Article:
Now we delve into the main part of the DMC. Its first chapter discusses “The Introduction of Children to the Eucharistic Celebration.”
8. A fully Christian life is inconceivable without participation in the liturgical services in which the faithful, gathered into a single assembly, celebrate the paschal mystery.
Note that a Christian life without liturgy is theoretically possible, but it would not be a full one. Note also that the line is not drawn with active reception of the sacraments. DMC doesn’t say “receiving Communion.”
Therefore, the religious initiation of children must be in harmony with this purpose. [See Sacrosanctum Concilium 14, 19.] The Church baptizes children and therefore, relying on the gifts conferred by this sacrament, it must be concerned that once baptized they grow in communion with Christ and each other.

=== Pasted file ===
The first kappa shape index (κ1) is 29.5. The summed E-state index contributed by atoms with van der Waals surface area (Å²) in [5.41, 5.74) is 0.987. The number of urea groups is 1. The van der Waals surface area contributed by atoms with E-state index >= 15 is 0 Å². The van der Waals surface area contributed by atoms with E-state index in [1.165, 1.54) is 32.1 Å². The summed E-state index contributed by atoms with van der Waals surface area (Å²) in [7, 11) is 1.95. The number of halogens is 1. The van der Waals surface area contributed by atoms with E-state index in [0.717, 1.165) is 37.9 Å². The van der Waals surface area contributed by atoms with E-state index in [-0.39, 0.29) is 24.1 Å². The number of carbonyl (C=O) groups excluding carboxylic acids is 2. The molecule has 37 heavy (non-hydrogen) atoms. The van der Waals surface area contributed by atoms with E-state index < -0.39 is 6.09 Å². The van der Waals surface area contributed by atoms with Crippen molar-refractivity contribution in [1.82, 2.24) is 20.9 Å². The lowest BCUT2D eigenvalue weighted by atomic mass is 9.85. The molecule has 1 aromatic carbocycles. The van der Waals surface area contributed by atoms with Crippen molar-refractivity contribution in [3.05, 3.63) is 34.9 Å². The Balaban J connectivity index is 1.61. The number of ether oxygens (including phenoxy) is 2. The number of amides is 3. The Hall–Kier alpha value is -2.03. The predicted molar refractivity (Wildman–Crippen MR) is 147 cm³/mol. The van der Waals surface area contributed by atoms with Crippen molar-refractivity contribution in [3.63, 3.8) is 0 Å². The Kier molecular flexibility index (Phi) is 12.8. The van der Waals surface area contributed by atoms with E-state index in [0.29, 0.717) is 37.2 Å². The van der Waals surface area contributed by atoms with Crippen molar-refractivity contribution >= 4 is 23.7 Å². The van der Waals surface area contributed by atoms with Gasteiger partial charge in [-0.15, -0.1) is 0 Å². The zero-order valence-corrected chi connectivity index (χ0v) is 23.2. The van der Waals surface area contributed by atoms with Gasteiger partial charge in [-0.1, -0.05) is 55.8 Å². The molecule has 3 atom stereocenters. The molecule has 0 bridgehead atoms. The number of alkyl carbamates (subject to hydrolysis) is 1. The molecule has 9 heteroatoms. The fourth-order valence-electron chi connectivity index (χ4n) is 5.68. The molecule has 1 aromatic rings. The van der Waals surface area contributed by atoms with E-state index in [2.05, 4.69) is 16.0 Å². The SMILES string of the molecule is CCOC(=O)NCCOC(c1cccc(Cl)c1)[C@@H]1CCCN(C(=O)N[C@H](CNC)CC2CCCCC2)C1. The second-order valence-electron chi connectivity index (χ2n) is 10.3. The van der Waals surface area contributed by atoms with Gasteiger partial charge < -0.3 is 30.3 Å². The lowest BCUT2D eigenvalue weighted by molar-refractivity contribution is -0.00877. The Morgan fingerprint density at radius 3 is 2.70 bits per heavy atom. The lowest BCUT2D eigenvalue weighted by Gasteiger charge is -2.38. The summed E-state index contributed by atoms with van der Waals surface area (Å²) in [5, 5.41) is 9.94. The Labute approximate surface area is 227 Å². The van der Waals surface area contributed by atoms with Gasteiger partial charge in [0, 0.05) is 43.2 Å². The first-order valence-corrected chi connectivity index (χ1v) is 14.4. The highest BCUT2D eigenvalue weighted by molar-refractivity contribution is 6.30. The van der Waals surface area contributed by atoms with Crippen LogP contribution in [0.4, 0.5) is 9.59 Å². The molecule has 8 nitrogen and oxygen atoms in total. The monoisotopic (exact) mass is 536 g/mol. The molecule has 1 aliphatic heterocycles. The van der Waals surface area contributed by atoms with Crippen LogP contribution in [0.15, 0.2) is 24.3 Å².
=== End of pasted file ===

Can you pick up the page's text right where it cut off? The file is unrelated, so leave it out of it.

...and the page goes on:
Receiving Communion is defined as both “sign” and “pledge,” which I would interpret here as a signification of a deeper spiritual Communion in the former situation, and a promise of the necessary grace in the latter.
The sign and pledge of that communion is participation in the eucharistic table, for which children are being prepared or led to a deeper realization of its meaning. This liturgical and eucharistic formation may not be separated from their general education, both human and Christian; indeed it would be harmful if their liturgical formation lacked such a basis.
Formation in the liturgy and sacraments is intertwined with all aspects of the education of the child.
It would be interesting to hear from readers how they see this intermixture in general education, and what they’ve seen in terms of Catholic schools providing it.